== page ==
7. Shaming or punishment doesn’t solve anything and in my opinion, probably doesn’t reduce it happening again. I wish you luck my friend and hope the school can help you and explain wth is going on.

  8. Two of my kids were each repeatedly bitten for a while. I can tell you that it is very frustrating to pick up your kid 2-3 times a week with visible bite marks. I know I wished for the little girl who repeatedly bit my youngest son to just not be there any more; it certainly didn’t contribute to my empathy that the little girl’s older brother bit my older kid 4 years prior. I knew it was developmentally appropriate, but when your kid is getting hurt, you just want it to stop. It didn’t seem like they could do anything about it, because my son kept being bitten for several months, and I was getting ready to move him elsewhere, which was infuriating on many levels. The daycare-center director was adamant about not punishing the biter for what is developmentally appropriate behavior (they were 1 at that time), so there was never any talk of suspension of the little girl, even though she bit many kids and repeatedly so (my son was her favorite target, presumably because they played together a lot).

    What finally helped is that they moved my son up a little early (moved him to the class with 2-year-olds the second he turned 2 as opposed to at at the end of summer, as originally planned), so he and the little girl who bit him were separated for a while. She joined him several months later, which filled me with dread, but fortunately the biting never resumed. It seems that, in the first classroom, they just were unable to keep tabs on her well enough, to see on time when she was starting to get frustrated and going to bite; I think that the next classroom simply had better teachers, who were more skilled at anticipating issues and redirecting the kids’ attention when conflict arose. Also, the first classroom was really small and honestly felt claustrophobic; maybe the little girl was feeling uneasy. The new classroom had better layout and a better chance for redirection of a frustrated kid’s focus.

    Does your son bite only certain kids? There is something or someone in the classroom where he currently is that causes him lots of frustration. I would try moving him to a different classroom if possible. Good luck!

  9. Oh man I’m not sure what to do. Suspension is clearly OTT but if I was he parent I would be upset if it was My kid. Funnily enough we’ve been on the receiving end of a kid scratching Molly’s neck two weeks in a row and causing her to bleed. This post has helped me not get to irate but you know what i would like would be to know the parents are being proactive about it – maybe you could offer to speak to offended parents to let them know you are aware of it and have taken steps to teach him to stop??? That would be all I need.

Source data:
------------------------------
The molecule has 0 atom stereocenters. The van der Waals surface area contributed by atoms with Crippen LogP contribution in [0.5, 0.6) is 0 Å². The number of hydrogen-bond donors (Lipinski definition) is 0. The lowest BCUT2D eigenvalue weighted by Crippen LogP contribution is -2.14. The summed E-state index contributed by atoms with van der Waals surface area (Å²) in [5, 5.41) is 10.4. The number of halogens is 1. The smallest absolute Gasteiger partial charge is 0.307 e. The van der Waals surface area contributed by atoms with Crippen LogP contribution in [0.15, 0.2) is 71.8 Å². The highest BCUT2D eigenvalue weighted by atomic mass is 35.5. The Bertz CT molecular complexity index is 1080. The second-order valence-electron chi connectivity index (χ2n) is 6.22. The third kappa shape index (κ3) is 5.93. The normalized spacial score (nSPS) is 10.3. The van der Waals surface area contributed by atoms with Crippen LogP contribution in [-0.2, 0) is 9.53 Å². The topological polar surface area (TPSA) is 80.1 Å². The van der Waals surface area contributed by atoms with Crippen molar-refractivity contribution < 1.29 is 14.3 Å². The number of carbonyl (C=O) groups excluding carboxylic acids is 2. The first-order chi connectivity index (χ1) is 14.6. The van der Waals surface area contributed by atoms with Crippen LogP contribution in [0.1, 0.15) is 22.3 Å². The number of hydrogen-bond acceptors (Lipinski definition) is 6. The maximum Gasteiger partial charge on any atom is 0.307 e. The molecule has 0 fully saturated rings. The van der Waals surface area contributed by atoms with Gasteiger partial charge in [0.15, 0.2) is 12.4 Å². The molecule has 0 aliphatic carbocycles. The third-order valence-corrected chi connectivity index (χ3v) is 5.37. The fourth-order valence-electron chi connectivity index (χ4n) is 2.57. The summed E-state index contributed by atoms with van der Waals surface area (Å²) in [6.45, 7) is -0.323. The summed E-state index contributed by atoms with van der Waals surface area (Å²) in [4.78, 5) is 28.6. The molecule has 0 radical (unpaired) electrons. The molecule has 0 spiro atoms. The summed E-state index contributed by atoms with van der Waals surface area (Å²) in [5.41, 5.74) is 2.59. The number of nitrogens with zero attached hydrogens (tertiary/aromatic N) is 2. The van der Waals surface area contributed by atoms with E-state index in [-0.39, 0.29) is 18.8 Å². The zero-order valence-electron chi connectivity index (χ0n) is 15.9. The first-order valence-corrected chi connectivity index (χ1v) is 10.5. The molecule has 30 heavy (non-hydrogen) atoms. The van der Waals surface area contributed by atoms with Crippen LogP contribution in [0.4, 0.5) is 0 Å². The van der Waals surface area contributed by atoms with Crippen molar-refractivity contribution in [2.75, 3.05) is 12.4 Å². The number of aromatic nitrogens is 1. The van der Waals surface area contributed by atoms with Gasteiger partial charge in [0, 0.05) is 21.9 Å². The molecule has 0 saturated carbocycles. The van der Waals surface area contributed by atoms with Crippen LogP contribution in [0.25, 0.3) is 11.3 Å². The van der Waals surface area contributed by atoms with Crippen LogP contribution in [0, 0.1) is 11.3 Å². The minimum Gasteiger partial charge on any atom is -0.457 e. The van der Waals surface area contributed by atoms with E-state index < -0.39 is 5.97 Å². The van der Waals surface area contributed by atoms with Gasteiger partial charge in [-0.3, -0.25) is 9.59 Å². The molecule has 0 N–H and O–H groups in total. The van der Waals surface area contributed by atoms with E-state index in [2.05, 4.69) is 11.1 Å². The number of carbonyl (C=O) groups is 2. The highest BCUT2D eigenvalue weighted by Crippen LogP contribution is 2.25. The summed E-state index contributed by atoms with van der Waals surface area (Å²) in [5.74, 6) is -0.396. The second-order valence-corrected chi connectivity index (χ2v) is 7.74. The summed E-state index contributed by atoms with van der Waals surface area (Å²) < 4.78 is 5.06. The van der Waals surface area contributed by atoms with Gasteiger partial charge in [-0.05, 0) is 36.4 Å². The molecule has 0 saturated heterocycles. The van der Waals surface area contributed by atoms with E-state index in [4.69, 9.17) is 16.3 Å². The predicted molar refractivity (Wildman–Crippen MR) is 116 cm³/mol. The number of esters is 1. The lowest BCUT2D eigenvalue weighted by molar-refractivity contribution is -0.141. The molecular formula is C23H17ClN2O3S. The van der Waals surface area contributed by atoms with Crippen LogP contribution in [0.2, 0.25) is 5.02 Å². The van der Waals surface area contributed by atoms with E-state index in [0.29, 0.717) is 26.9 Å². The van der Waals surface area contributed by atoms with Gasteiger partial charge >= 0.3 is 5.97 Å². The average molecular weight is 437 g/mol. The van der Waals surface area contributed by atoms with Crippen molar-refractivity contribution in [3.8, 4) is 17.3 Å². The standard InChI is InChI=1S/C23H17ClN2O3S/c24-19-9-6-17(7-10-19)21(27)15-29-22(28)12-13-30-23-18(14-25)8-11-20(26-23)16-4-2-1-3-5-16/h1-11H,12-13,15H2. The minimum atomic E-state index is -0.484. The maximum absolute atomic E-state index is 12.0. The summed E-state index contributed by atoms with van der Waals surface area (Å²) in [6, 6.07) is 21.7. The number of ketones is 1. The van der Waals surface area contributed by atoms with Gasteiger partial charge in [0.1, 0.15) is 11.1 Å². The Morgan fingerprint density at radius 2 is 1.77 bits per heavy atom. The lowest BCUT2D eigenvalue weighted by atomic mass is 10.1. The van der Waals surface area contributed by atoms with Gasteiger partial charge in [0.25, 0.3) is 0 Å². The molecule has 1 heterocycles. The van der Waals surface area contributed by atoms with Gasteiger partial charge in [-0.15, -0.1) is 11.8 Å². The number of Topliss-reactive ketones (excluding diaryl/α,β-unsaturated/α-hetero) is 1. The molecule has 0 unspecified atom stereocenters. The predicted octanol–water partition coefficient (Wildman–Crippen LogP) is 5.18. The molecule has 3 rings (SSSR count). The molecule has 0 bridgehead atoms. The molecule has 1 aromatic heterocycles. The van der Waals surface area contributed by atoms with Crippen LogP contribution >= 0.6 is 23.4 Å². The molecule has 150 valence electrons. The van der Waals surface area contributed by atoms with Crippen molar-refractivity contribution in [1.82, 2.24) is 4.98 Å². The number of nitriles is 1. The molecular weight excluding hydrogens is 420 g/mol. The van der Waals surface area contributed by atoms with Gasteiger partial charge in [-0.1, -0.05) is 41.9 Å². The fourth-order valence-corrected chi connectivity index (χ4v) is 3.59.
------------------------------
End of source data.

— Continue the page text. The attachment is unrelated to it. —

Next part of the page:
10. I’ve been on both sides of this, and while it is hard to have your child come home with bite marks, I have NEVER heard of a daycare suspending a pre-schooler for biting! What could they be hoping to accomplish other than appease the other parents/get a break from watching your kid?! I agree its a punishment on YOU and will do nothing to deter him from biting in the future. I don’t think a daycare with that policy is going to right for your son long term.

  11. Being a childcare provider, I may have a differing opinion on this, but I had a child I watched that was a biter. She often bit other children on the face, arms, and had broken skin and caused other kids to bleed. It was a really rough situation, and the girl’s mom and I were really close friends.
    Every incident of biting, I documented it and then would try to talk the little girl through her feelings. At the time, there was a lot of stress and tension in her home life (they just had a new baby sister!) which her mom and I believed both attributed to her acting out and biting at daycare.
    That being said, we both came to a mutual agreement that it would be best if her mother (the girls grandma) watched her for the remaining 3 weeks of the school year. That way, the grandma could give 1 on 1 attention and really focus on what was going on. It really was an attention and adjustment issue, and the biting was the girls way of figuring her place out in daycare and place in her new family. The decision to have grandma come, not only saved our friendship and we are still friends, but I still love this little girl (who did outgrow the biting) and is one of my sons favorite friends to play with.